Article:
Brent Burns scored 20 points in 47 games this past season and has had concussion problems. (Photo by Gerry Thomas/NHLI via Getty Images)
The Philadelphia Flyers took the hockey world by surprise when they acquired the rights to pending UFA Dan Hamhuis from Nashville Saturday.
If, as expected, GM Paul Holmgren gets Hamhuis signed prior to this weekend’s draft, it’ll give the Flyers the deepest defense corps in the Eastern Conference.
Hamhuis’ new contract, however, could be worth between $3.5 million and $4 million per season, pushing the Flyers’ payroll next season to nearly $53 million for 18 players and creating a significant cap headache for Holmgren, who still has RFA Braydon Coburn to deal with and gritty forwards Dan Carcillo (RFA) and Arron Asham (UFA).
It would also complicate Holmgren’s rumored pursuit of an established goaltender.
The usual trade suspects – Daniel Briere, Simon Gagne and Scott Hartnell – have again been trotted out in the rumor mill, but their strong playoff performances coupled with their respective movement clauses will likely keep them in Philadelphia.
That might mean forward Jeff Carter, who’s also frequently been cited in trade rumors over the past three years, could become expendable.
Carter will earn $5 million next season. His stats dropped this past season from the impressive 46 goals and 84 points of 2008-09 and there’s been criticism of his post-season performance, though this year he was hampered by a foot injury.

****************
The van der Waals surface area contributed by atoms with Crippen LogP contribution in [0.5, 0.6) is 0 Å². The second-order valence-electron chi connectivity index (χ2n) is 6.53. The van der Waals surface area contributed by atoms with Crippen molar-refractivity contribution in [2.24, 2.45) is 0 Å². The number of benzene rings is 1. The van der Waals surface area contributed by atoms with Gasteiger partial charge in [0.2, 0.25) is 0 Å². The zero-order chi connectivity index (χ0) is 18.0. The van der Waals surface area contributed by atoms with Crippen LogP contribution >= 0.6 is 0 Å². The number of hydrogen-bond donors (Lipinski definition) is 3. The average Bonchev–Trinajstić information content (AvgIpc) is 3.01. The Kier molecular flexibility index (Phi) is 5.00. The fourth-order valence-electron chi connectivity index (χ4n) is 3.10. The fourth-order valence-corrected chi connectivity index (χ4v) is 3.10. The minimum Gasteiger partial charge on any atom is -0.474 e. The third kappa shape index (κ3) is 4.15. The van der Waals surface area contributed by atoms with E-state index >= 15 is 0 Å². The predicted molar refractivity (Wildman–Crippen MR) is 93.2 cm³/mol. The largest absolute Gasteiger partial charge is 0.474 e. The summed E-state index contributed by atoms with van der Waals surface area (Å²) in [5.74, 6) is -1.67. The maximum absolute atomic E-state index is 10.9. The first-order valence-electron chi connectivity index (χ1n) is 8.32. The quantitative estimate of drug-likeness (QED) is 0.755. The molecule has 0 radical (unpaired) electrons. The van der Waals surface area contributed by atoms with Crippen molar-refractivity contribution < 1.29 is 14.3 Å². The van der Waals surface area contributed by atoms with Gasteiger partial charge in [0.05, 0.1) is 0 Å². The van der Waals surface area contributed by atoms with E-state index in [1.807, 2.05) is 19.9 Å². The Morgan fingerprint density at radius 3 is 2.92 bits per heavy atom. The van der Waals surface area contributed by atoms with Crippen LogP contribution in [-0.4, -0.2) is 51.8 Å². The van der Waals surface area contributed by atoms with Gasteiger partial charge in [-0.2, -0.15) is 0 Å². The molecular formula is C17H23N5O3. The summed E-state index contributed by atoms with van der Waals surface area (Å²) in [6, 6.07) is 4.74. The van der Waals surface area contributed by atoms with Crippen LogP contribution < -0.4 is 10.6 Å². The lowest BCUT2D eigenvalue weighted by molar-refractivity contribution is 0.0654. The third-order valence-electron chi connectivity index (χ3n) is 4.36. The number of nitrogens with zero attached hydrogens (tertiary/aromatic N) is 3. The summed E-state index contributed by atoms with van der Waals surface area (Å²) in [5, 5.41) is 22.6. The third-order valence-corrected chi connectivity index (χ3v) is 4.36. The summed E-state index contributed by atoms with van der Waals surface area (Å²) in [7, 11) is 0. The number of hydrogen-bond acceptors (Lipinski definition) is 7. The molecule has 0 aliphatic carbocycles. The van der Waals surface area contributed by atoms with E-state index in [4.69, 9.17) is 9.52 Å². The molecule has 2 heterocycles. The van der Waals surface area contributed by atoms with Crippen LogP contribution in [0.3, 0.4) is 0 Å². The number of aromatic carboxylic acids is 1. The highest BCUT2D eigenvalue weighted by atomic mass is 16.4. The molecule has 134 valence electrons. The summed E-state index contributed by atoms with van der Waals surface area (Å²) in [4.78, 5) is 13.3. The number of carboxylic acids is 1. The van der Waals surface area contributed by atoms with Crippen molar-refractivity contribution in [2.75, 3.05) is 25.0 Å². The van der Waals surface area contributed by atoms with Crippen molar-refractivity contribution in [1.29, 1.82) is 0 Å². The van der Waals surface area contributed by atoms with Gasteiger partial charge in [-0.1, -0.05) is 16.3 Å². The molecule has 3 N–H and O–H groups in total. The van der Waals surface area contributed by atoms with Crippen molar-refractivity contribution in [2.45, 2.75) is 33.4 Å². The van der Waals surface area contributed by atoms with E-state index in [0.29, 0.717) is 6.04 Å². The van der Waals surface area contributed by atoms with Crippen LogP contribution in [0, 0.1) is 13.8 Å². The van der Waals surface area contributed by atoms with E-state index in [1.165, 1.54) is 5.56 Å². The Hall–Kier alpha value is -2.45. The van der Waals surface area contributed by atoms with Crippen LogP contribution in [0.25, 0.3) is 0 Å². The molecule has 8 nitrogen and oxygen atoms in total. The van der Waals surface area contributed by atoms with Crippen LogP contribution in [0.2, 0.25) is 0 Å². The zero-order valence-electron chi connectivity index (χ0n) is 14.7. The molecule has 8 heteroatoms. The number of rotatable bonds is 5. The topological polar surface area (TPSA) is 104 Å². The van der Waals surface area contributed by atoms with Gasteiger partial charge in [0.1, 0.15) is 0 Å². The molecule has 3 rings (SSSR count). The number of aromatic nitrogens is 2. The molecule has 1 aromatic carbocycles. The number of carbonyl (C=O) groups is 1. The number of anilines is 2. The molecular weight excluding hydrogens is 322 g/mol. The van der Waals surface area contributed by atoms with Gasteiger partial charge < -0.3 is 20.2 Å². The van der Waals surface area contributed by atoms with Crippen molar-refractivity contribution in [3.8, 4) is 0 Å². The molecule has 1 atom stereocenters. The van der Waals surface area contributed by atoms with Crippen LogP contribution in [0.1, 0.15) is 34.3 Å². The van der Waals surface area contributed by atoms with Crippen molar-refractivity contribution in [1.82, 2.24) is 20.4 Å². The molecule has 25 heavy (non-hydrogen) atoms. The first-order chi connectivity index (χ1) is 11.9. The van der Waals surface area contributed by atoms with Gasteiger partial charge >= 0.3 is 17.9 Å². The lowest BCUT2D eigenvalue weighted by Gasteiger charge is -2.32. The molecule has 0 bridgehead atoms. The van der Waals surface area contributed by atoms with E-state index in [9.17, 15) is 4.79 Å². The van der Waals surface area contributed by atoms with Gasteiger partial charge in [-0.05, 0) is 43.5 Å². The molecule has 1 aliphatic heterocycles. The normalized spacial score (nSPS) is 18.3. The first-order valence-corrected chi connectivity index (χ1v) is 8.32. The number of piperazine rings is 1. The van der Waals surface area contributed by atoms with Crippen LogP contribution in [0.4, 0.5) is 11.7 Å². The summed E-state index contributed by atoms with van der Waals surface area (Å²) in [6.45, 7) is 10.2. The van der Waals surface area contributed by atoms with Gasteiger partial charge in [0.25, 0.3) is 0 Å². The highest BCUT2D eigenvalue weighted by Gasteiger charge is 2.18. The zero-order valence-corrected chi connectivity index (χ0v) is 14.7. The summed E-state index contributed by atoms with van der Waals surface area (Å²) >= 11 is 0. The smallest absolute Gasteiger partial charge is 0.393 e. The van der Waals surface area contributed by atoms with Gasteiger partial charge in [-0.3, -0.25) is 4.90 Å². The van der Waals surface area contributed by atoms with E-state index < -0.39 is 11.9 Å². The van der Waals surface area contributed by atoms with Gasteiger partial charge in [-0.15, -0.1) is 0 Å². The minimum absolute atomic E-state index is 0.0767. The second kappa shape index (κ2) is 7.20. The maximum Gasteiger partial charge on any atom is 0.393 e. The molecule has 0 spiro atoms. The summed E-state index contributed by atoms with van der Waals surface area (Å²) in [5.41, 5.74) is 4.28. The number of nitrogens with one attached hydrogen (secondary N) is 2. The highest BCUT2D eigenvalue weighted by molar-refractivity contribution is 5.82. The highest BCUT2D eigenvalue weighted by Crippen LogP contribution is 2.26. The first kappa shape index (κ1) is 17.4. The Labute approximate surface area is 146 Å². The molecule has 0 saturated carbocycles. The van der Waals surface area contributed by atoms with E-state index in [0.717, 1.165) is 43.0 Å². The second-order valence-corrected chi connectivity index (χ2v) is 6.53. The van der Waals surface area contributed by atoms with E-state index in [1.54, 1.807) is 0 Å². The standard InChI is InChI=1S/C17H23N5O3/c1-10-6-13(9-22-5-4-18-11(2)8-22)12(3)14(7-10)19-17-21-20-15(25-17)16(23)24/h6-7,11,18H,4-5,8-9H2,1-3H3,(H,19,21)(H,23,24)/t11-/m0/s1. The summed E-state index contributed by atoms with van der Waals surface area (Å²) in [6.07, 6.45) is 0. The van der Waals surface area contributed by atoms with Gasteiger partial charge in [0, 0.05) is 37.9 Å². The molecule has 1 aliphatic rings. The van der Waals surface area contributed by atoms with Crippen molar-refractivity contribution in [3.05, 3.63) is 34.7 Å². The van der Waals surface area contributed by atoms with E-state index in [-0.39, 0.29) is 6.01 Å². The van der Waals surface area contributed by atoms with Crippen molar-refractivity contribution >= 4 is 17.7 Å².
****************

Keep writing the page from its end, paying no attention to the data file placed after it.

Still, Carter is only 25 years old, scored 33 goals this past season, will be a consistent offensive threat for at least the next seven years and doesn’t come with a movement clause.
Another trade possibility is defenseman Matt Carle ($3.4 million per season), but Holmgren would prefer to keep him given Carle’s considerable improvement this past season.
It’s shaping up to be an interesting week for the Flyers.
HALAK’S IMPACT ON GOALIE MARKET
The Montreal Canadiens’ stunning trade of playoff hero Jaroslav Halak late last week to the St. Louis Blues will send ripples throughout this summer’s UFA goalie market.
Prior to the trade, the Blues had opened exploratory contract talks with the agent for veteran goalie Chris Mason, who’d been their starter for the past two seasons and hoped to return.
Mason reportedly sought a three-year, $11.25-million contract, which the Blues weren’t willing to give to a 34-year-old netminder.
Barring a trade of his rights to another club prior to July 1, Mason will hit the open market, where his presence will interest several clubs seeking a good, affordable starting goalie.
The Sporting News reported Mason’s agent, Tom Laidlaw, wondered what teams like the Flyers, Tampa Bay Lightning and San Jose Sharks might do, suggesting it could be an interesting market for goalies this summer.
Mason has proven himself a capable starter the past two years and he could be an affordable option for the aforementioned clubs that might balk at potentially more expensive free agents like Evgeni Nabokov and Marty Turco.
WILL THE WILD TRADE BRENT BURNS?